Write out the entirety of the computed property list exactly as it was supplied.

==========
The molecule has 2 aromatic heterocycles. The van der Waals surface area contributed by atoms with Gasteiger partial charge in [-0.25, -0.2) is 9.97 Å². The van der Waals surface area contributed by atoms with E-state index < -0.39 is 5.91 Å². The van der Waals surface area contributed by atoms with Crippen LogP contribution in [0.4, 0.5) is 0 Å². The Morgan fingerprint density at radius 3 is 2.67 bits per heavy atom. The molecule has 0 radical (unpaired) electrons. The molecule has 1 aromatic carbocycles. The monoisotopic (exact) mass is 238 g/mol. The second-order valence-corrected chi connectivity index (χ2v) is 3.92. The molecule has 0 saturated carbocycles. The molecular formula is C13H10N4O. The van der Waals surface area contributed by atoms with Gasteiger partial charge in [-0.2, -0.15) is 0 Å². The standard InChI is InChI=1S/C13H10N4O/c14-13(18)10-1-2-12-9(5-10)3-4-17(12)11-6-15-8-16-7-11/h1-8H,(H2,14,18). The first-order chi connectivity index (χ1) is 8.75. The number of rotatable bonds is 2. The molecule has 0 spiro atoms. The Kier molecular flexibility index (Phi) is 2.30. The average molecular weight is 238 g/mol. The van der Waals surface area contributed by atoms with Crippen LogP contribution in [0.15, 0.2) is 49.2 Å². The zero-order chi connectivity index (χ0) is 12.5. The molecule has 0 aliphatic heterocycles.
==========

The molecule has 2 aromatic heterocycles. The van der Waals surface area contributed by atoms with Gasteiger partial charge in [-0.25, -0.2) is 9.97 Å². The van der Waals surface area contributed by atoms with E-state index < -0.39 is 5.91 Å². The van der Waals surface area contributed by atoms with Crippen LogP contribution in [0.4, 0.5) is 0 Å². The Morgan fingerprint density at radius 3 is 2.67 bits per heavy atom. The molecule has 0 radical (unpaired) electrons. The molecule has 1 aromatic carbocycles. The monoisotopic (exact) mass is 238 g/mol. The second-order valence-corrected chi connectivity index (χ2v) is 3.92. The molecule has 0 saturated carbocycles. The molecular formula is C13H10N4O. The van der Waals surface area contributed by atoms with Gasteiger partial charge in [-0.2, -0.15) is 0 Å². The standard InChI is InChI=1S/C13H10N4O/c14-13(18)10-1-2-12-9(5-10)3-4-17(12)11-6-15-8-16-7-11/h1-8H,(H2,14,18). The first-order chi connectivity index (χ1) is 8.75. The number of rotatable bonds is 2. The molecule has 0 spiro atoms. The Kier molecular flexibility index (Phi) is 2.30. The average molecular weight is 238 g/mol. The van der Waals surface area contributed by atoms with Crippen LogP contribution in [0.15, 0.2) is 49.2 Å². The zero-order chi connectivity index (χ0) is 12.5. The molecule has 0 aliphatic heterocycles.